Besides, all this "parental right" crap and the factually incorrect notion about "traditional nuclear families" only started when affluent white people fled to the suburbs to keep away from all the black people moving into the cities. People became physically more distant. Kids in the 40s walked to school in the city. Kids in the 50s rode the bus to the school in suburbs. In a suburb, you and your neighbors are shut up inside your houses. People are out on the street in cities, all the time. Neighbors actually get to know and trust each other. You can be one big extended family, and that's the way human beings have operated for most of our history. We didn't sequester people off in small families, we had clans. Yes, ultimately the parents were responsible for their children, but the rest of the clan helped raise them. Now we see the rest of the clan as a dangerous outside influence, rather than the positive and necessary element that it is.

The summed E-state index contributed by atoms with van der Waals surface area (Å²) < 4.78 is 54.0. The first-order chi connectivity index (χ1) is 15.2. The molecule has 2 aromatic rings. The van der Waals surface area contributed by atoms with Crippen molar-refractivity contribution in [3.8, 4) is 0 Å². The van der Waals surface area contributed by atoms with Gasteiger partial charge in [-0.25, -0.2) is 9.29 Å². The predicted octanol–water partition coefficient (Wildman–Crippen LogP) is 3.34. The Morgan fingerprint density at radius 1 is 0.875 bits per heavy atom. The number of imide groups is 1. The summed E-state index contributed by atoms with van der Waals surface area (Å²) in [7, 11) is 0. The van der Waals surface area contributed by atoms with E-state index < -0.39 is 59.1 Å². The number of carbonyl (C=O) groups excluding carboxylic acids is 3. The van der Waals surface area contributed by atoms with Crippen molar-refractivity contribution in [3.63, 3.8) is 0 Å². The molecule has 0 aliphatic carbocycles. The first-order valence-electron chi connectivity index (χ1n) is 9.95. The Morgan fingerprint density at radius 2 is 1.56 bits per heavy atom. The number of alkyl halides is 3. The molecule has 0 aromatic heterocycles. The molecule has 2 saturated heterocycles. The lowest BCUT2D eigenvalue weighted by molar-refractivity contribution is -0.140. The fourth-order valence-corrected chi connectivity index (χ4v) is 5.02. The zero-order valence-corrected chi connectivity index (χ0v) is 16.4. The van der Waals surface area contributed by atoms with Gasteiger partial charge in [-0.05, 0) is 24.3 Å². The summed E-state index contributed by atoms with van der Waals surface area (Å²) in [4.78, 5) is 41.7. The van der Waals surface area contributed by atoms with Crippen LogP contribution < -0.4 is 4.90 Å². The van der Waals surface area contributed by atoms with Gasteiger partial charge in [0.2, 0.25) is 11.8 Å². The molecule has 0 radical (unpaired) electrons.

But parents right now only care about being able to exercise absolute authority over their children, not what's actually best for them.

    Also, don't presume to put words in my mouth. I'm talking about neighbors, not government. I'm talking about behavior, not regulation. But how can you change behavior without regulation, you ask. And regulating behavior is wrong, right? So stop this foolish narrative about stranger danger, move out of the isolationist suburbs and get away from the racism that informs them, and learn to love your neighbors. They're a lot nicer than you think.
    Liberté. Égalité. Fraternité.

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    Re: America's child death shame

    How about comparing Vermont to any violent, though high taxed urban area of the country like DC, Chicago, or Milwaukee?

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    Re: America's child death shame

    I can not speak for the entire U.S. but here we have nearly all of this.

    Further, other rich nations have social policies that provide child care, universal health insurance, pre-school, parental leave and visiting nurses to virtually all in need.


    We have child care and it's covered for those who can not afford it. Every kid is covered with insurance here. We have pre-school. There are nurses in schools, so perhaps that is covered.